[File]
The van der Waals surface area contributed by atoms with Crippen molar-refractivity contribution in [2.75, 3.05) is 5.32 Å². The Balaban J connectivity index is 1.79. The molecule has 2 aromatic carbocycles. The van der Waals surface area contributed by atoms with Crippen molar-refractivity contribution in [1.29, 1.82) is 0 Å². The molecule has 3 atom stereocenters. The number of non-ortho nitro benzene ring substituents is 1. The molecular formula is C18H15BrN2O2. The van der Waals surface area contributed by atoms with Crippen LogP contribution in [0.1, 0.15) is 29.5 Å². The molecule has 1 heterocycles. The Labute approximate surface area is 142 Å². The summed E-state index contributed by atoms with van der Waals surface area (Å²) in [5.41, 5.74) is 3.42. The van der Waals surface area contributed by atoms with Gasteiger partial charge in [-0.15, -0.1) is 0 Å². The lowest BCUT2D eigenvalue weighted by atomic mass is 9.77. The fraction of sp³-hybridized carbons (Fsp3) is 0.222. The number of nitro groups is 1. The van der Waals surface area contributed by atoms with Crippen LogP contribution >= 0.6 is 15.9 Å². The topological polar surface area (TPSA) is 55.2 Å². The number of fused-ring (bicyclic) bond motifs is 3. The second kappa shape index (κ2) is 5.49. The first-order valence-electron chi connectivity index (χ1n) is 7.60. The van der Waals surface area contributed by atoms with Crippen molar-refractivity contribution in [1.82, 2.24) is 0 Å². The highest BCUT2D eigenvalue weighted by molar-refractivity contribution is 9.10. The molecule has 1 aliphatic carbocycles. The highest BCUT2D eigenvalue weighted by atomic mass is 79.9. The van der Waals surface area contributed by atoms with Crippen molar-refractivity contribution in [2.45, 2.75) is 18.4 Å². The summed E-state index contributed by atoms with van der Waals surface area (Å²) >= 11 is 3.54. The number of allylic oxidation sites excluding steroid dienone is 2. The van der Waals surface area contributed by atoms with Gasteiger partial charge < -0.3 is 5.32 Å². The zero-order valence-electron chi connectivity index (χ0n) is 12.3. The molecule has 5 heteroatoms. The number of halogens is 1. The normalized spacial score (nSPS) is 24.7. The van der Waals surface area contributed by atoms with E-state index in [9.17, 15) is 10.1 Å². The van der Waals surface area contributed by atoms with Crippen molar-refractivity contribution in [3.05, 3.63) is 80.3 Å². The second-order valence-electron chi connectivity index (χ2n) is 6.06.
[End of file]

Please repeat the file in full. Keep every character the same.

The van der Waals surface area contributed by atoms with Crippen molar-refractivity contribution in [2.75, 3.05) is 5.32 Å². The Balaban J connectivity index is 1.79. The molecule has 2 aromatic carbocycles. The van der Waals surface area contributed by atoms with Crippen molar-refractivity contribution in [1.29, 1.82) is 0 Å². The molecule has 3 atom stereocenters. The number of non-ortho nitro benzene ring substituents is 1. The molecular formula is C18H15BrN2O2. The van der Waals surface area contributed by atoms with Crippen LogP contribution in [0.1, 0.15) is 29.5 Å². The molecule has 1 heterocycles. The Labute approximate surface area is 142 Å². The summed E-state index contributed by atoms with van der Waals surface area (Å²) in [5.41, 5.74) is 3.42. The van der Waals surface area contributed by atoms with Gasteiger partial charge in [-0.15, -0.1) is 0 Å². The lowest BCUT2D eigenvalue weighted by atomic mass is 9.77. The fraction of sp³-hybridized carbons (Fsp3) is 0.222. The number of nitro groups is 1. The van der Waals surface area contributed by atoms with Crippen LogP contribution >= 0.6 is 15.9 Å². The topological polar surface area (TPSA) is 55.2 Å². The number of fused-ring (bicyclic) bond motifs is 3. The second kappa shape index (κ2) is 5.49. The first-order valence-electron chi connectivity index (χ1n) is 7.60. The van der Waals surface area contributed by atoms with Crippen molar-refractivity contribution in [1.82, 2.24) is 0 Å². The highest BCUT2D eigenvalue weighted by molar-refractivity contribution is 9.10. The molecule has 1 aliphatic carbocycles. The highest BCUT2D eigenvalue weighted by atomic mass is 79.9. The van der Waals surface area contributed by atoms with Crippen molar-refractivity contribution in [2.45, 2.75) is 18.4 Å². The summed E-state index contributed by atoms with van der Waals surface area (Å²) >= 11 is 3.54. The number of allylic oxidation sites excluding steroid dienone is 2. The van der Waals surface area contributed by atoms with Gasteiger partial charge < -0.3 is 5.32 Å². The zero-order valence-electron chi connectivity index (χ0n) is 12.3. The molecule has 5 heteroatoms. The number of halogens is 1. The normalized spacial score (nSPS) is 24.7. The van der Waals surface area contributed by atoms with E-state index in [9.17, 15) is 10.1 Å². The van der Waals surface area contributed by atoms with Crippen molar-refractivity contribution in [3.05, 3.63) is 80.3 Å². The second-order valence-electron chi connectivity index (χ2n) is 6.06.